All of these and other reactions are things we may find ourselves doing, or may find others doing.  It pays to be gentle about this with people, to recognize that these are all natural responses.  Else, if one person is angry and another person is silly, or worse, if two people are angry, the consequences can be unfortunate for our relationships.

So this is a time to be especially cautious about things we say or do, emails or tweets we send, and things we post on Facebook and other social media pages.

        I try to remember not only in times such as these but at all times, that people react in a variety of ways to stress.  Someone who is sad or angry or silly may be reacting to stresses in their lives that I have no knowledge of.  So I strive to be kind always.  I don’t always succeed, but I strive.

And I want to remember that some people may be laden with emotion all of the time, maybe anger, because of stresses in their past that I know nothing about.

This past week we have experienced a lockdown of physical kind.

        Many of us were locked into our homes. 

        The lockdown, also called “shelter in place”, was voluntary in most areas but enforced in Watertown.  So people were locked into their homes in some cases by voluntary compliance, in some by fear and in some by armed guards.

        It was for a period of less than twenty four hours, but the fact that it was a lockdown gave it a different feeling than spending a day at home.

At the moment of release, whether that release is at the end of a police action or is on the first day of warm breezes, people rush to get outside; and the relief they feel and express is powerful and invigorating.  But physical lockdown is only one form.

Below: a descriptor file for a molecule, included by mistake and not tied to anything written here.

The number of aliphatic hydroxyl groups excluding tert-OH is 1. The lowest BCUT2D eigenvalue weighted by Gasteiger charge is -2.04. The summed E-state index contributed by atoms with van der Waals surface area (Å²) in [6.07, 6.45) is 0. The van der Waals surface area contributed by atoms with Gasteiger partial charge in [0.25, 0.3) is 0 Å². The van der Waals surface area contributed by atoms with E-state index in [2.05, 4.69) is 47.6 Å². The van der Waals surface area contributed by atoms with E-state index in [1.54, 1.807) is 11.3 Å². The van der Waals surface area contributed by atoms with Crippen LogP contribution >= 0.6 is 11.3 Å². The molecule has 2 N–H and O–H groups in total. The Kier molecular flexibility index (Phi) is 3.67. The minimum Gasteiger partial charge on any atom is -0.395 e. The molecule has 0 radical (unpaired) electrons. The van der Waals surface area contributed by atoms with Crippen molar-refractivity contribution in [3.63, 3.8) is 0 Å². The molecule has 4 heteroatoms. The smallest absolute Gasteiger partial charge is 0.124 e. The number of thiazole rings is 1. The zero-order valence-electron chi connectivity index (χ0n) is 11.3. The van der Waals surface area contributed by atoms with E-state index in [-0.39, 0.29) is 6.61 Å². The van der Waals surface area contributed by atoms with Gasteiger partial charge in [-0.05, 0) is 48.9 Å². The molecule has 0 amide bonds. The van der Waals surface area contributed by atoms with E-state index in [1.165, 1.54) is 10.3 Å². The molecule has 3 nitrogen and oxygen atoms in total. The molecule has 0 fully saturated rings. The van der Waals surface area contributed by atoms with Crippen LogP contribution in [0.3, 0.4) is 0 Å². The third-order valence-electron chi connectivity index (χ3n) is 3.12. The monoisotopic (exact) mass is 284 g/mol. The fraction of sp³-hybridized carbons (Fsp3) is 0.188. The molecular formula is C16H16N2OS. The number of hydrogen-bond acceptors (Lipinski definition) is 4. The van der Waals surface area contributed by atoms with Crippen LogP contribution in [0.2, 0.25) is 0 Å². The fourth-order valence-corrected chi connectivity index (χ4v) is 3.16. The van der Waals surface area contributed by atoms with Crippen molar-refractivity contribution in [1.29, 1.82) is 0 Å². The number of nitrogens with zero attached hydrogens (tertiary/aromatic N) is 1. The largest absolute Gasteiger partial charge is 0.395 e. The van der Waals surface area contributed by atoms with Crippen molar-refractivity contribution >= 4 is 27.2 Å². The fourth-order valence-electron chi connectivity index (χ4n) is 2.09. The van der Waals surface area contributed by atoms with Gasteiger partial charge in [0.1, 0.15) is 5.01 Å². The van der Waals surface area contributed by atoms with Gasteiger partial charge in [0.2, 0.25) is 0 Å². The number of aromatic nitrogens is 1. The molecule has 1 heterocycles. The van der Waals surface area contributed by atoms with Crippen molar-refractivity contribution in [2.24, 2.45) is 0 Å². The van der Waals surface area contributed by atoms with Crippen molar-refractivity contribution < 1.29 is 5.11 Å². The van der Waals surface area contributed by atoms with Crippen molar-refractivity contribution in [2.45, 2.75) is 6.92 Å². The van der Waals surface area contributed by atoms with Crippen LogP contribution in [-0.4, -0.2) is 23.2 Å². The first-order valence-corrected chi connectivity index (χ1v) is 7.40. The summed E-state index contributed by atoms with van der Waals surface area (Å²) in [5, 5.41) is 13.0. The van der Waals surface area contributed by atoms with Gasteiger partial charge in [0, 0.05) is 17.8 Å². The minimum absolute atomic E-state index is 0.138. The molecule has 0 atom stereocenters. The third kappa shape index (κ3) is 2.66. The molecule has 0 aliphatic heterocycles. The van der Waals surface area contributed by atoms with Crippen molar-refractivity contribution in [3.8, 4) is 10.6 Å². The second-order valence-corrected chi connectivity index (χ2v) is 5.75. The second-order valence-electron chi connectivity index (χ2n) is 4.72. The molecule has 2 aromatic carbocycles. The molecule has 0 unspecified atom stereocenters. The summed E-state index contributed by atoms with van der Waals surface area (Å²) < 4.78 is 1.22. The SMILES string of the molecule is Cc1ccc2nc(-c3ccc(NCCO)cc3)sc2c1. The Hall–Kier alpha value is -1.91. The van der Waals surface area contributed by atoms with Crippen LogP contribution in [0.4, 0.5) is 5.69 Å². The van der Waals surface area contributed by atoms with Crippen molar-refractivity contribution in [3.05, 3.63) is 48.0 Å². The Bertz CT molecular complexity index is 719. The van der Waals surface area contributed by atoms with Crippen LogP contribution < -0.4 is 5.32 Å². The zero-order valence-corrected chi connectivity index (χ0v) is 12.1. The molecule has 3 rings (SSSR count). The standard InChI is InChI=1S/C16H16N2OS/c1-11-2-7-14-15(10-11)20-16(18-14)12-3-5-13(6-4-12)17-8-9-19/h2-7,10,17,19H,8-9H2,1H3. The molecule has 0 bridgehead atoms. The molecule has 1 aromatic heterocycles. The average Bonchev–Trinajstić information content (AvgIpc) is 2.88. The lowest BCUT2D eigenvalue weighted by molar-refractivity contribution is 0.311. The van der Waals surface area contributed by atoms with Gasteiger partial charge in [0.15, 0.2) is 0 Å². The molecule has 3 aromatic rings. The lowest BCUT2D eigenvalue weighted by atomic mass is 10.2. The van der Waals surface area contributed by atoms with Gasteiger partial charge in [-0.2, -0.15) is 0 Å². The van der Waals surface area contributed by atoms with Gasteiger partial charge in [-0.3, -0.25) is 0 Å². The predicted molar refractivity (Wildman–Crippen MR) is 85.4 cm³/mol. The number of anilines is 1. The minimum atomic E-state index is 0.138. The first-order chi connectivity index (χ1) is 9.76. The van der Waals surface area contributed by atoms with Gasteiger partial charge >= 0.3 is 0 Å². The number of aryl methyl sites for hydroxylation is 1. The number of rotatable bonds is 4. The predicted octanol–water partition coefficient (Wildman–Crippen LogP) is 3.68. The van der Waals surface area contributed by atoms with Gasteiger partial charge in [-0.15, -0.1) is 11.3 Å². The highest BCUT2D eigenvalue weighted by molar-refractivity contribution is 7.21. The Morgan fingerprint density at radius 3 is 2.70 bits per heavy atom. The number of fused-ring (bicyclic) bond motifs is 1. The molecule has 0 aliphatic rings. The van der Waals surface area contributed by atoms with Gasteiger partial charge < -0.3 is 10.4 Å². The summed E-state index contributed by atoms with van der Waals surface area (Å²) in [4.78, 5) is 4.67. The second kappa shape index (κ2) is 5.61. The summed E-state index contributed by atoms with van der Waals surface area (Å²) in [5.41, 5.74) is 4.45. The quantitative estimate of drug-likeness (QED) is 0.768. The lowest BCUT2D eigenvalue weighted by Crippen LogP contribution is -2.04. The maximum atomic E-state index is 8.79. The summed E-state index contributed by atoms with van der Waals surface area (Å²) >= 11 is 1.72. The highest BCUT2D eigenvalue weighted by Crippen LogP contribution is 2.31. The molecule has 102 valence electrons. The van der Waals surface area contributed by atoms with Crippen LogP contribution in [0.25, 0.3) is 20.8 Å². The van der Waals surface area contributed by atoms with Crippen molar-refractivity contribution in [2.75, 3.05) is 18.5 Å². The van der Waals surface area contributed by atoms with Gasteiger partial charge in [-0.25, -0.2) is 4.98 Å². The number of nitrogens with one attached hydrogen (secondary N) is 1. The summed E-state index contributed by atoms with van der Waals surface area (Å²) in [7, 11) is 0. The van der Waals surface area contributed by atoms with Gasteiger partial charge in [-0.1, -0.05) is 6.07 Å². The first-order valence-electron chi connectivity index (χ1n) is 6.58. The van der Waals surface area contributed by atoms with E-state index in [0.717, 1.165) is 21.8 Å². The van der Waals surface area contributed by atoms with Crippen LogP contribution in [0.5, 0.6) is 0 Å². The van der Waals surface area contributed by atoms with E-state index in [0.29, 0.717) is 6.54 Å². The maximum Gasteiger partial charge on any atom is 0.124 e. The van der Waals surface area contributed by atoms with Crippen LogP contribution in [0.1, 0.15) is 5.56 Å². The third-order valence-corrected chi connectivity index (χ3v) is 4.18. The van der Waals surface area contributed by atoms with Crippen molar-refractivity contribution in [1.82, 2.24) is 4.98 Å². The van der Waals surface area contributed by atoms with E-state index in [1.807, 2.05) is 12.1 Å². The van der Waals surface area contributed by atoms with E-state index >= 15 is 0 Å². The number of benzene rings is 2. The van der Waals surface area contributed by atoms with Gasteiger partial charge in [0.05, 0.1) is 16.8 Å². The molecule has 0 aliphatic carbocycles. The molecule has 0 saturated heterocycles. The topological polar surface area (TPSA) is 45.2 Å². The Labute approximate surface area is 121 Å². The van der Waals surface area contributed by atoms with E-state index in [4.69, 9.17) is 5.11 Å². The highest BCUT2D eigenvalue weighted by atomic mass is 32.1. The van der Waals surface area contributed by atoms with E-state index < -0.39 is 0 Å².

Emotional lockdown is another.  That is when we have difficulty feeling our emotions. 

Some people may not be endowed with ability to feel emotions, or attach to and recognize the ones they have.  In some that seems to be a genetic predisposition; but in other people that seems to be due to emotional pain which causes someone to shut down, to lock themselves away.

        Sometimes it is not a general lack of emotions but is a case where some people cannot feel certain emotions at all, like empathy or compassion.

        But sometimes we ourselves limit our circle of compassion.  We cut ourselves off from compassion for those we define as “others”.  So, when people engage in war or terrorism they might feel deep compassion for one group of people but no compassion for another group.  That happens all of the time.  In war or other conflict we often feel terrible sorrow for the pain and suffering of one side, but not the other.  We divide the world into “we and they”, into good and bad, into The Children Of Light and The Children Of Darkness.  That divided way of thinking allows people to do terrible things like set bombs.  And it allows people to do terrible things like use torture or capital punishment.  Part of the growth we need as human beings is to break out of our locked down compassion for others; really, we need to stop seeing people as “other”.